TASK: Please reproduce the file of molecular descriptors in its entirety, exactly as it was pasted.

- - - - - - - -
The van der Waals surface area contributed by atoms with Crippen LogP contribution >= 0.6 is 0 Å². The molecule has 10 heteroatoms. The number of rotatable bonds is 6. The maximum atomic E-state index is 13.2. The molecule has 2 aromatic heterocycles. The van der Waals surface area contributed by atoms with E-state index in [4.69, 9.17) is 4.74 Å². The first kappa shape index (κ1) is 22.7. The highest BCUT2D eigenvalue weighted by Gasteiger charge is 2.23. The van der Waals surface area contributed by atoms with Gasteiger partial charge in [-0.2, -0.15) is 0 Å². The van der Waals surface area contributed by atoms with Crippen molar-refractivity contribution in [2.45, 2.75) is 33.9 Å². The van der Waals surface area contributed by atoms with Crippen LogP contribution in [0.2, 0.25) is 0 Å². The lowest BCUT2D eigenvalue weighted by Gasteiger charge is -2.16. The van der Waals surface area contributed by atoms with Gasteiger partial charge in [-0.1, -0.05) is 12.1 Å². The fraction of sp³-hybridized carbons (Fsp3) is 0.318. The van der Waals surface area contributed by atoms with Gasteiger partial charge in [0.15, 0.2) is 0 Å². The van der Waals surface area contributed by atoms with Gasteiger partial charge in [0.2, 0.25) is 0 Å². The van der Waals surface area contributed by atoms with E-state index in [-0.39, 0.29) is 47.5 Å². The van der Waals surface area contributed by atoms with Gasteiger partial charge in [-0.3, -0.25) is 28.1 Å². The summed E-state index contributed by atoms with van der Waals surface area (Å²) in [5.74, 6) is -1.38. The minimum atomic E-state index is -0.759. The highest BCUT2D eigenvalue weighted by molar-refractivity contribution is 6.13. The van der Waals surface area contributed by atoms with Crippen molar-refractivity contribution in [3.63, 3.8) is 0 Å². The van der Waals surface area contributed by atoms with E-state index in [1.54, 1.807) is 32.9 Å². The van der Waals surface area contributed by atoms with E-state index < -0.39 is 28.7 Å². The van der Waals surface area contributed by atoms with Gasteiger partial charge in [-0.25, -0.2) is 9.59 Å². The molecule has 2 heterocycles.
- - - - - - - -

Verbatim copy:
The van der Waals surface area contributed by atoms with Crippen LogP contribution >= 0.6 is 0 Å². The molecule has 10 heteroatoms. The number of rotatable bonds is 6. The maximum atomic E-state index is 13.2. The molecule has 2 aromatic heterocycles. The van der Waals surface area contributed by atoms with E-state index in [4.69, 9.17) is 4.74 Å². The first kappa shape index (κ1) is 22.7. The highest BCUT2D eigenvalue weighted by Gasteiger charge is 2.23. The van der Waals surface area contributed by atoms with Gasteiger partial charge in [-0.2, -0.15) is 0 Å². The van der Waals surface area contributed by atoms with Crippen molar-refractivity contribution in [2.45, 2.75) is 33.9 Å². The van der Waals surface area contributed by atoms with Crippen LogP contribution in [0.2, 0.25) is 0 Å². The lowest BCUT2D eigenvalue weighted by Gasteiger charge is -2.16. The van der Waals surface area contributed by atoms with Gasteiger partial charge in [-0.1, -0.05) is 12.1 Å². The fraction of sp³-hybridized carbons (Fsp3) is 0.318. The van der Waals surface area contributed by atoms with Gasteiger partial charge in [0.15, 0.2) is 0 Å². The van der Waals surface area contributed by atoms with Gasteiger partial charge in [0.2, 0.25) is 0 Å². The van der Waals surface area contributed by atoms with E-state index in [-0.39, 0.29) is 47.5 Å². The van der Waals surface area contributed by atoms with Gasteiger partial charge in [-0.3, -0.25) is 28.1 Å². The summed E-state index contributed by atoms with van der Waals surface area (Å²) in [5.74, 6) is -1.38. The minimum atomic E-state index is -0.759. The highest BCUT2D eigenvalue weighted by molar-refractivity contribution is 6.13. The van der Waals surface area contributed by atoms with Crippen molar-refractivity contribution in [3.63, 3.8) is 0 Å². The van der Waals surface area contributed by atoms with E-state index in [1.54, 1.807) is 32.9 Å². The van der Waals surface area contributed by atoms with E-state index < -0.39 is 28.7 Å². The van der Waals surface area contributed by atoms with Gasteiger partial charge in [-0.25, -0.2) is 9.59 Å². The molecule has 2 heterocycles.